A Review of this Week’s Data: Numbers and Trends on the Economy

By at 17 July, 2020, 3:42 pm

by Raymond J. Keating-

Data worth highlighting this week provide some information on where the economy has been recently, as well as the direction we might be headed.

Industrial Sector

The Federal Reserve reported that after two big drops in March and April, and no clear growth going back to 2018, industrial production grew for the second month in June. As for manufacturing output, the largest chunk of industrial production, it also grew for the second month in a row after massive declines in March and April, and a decline for all of 2019. The industrial sector, including manufacturing, faces stiff challenges, including misguided protectionist trade policies that raise costs and limit opportunities, but at least we’ve seen a couple of months of growth.

Source: Federal Reserve Bank of St. Louis, FRED

Retail Sales

The Census Bureau noted that retail sales also showed growth in June. As reported:

“Advance estimates of U.S. retail and food services sales for June 2020, adjusted for seasonal variation and holiday and trading-day differences, but not for price changes, were $524.3 billion, an increase of 7.5 percent (± 0.5 percent) from the previous month, and 1.1 percent (± 0.7 percent) above June 2019. Total sales for the April 2020 through June 2020 period were down 8.1 percent (± 0.5 percent) from the same period a year ago.”

The fact that retails sales in June actually were up ever so slightly compared to a year earlier was welcome news. However, this small uptick will prove temporary, reflecting government aid efforts, without real, substantive private sector economic, income and employment growth.

Source: Federal Reserve Bank of St. Louis, FRED


The U.S. Department of Labor estimated that initial jobless claims during the week ending July 11 once again came in at 1.3 million. That basically was unchanged from the previous week, and up from 217,000 during the same period last year.

Meanwhile for the week ending July 4, insured unemployment (continued claims) came in at 17,338,000, compared to 18,062,000 in the previous week. At the same point last year, insured unemployment stood at 1,694,000.

This movement is going in the right direction, but a long, steep climb remains before us.


The Census Bureau reported that housing starts in June 2020 were up by 17.3 percent compared to May, but down by 2.5 percent versus June 2019. Meanwhile, building permits – a signal of future housing starts – were up by 2.1 percent compared to last month, and down by 2.5 percent compared to a year earlier.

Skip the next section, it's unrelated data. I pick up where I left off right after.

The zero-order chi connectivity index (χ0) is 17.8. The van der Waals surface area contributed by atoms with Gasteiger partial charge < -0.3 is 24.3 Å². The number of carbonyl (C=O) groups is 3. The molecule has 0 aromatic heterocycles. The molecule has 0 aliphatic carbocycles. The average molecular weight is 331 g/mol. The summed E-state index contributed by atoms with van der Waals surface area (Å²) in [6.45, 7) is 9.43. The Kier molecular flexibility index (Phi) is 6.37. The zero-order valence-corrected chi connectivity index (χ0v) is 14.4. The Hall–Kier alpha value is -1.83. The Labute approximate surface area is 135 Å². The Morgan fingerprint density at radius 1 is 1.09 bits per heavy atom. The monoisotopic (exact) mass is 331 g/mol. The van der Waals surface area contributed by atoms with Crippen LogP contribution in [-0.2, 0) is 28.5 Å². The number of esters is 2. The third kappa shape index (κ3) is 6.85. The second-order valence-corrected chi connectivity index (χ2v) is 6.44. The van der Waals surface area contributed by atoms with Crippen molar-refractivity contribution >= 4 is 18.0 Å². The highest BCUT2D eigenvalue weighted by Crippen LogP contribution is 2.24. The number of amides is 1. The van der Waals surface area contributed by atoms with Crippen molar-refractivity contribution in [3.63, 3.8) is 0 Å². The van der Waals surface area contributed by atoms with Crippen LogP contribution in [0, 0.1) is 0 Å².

Housing is a measure of both consumer and employment confidence. For good measure, the housing construction business is dominated by small businesses.

Source: Federal Reserve Bank of St. Louis, FRED

State of the Pandemic

The source of our economic woes, of course, has been the coronavirus, and the latest data on the pandemic are not exactly encouraging. For example, the John Hopkins Coronavirus Center, as of the morning of July 17, reported 3,578,593 confirmed cases in the U.S., resulting in 138,384 deaths.

In terms of particular states, as reported by NPR’s state tracking page, average new cases per day this week have moved up markedly in places like Florida (11,865), Texas (9,902), and California (8,889), which ranked highest among the states.

Other states with large daily average new cases are Georgia (3,509), Arizona (3,135), Louisiana (2,060), North Carolina (2,007), Tennessee (1,993), South Carolina (1,913), Alabama (1,702), Ohio (1,324) and Illinois (1,073).

In percentage terms versus two weeks ago, the biggest leaps up in average daily cases have occurred in Montana (173%), Idaho (114%), Oklahoma (91%), Louisiana (77%), Alabama (73%), Virginia (70%), Wisconsin (63%), Kansas (60%), Tennessee (58%), Texas (55%), Washington (51%) and Florida (51%).

As we look ahead, economic growth depends on a host of factors, including vaccines and treatments for the coronavirus; policymaking such as tax, regulatory and trade policies, as well as policies targeted at limiting the spread of the pandemic; and the vitality of U.S. entrepreneurship and investment.

Bad policies can add to the weakness of the economy, and getting the pandemic behind us would obviously help optimism, confidence and growth. Getting additional policy support for small businesses (trimming taxes, regulations and efforts that promote capital access and formation) would provide some relief, and certainly help to set the stage for better economic conditions once COVID-19 fades.

Raymond J. Keating is chief economist for the Small Business & Entrepreneurship Council.


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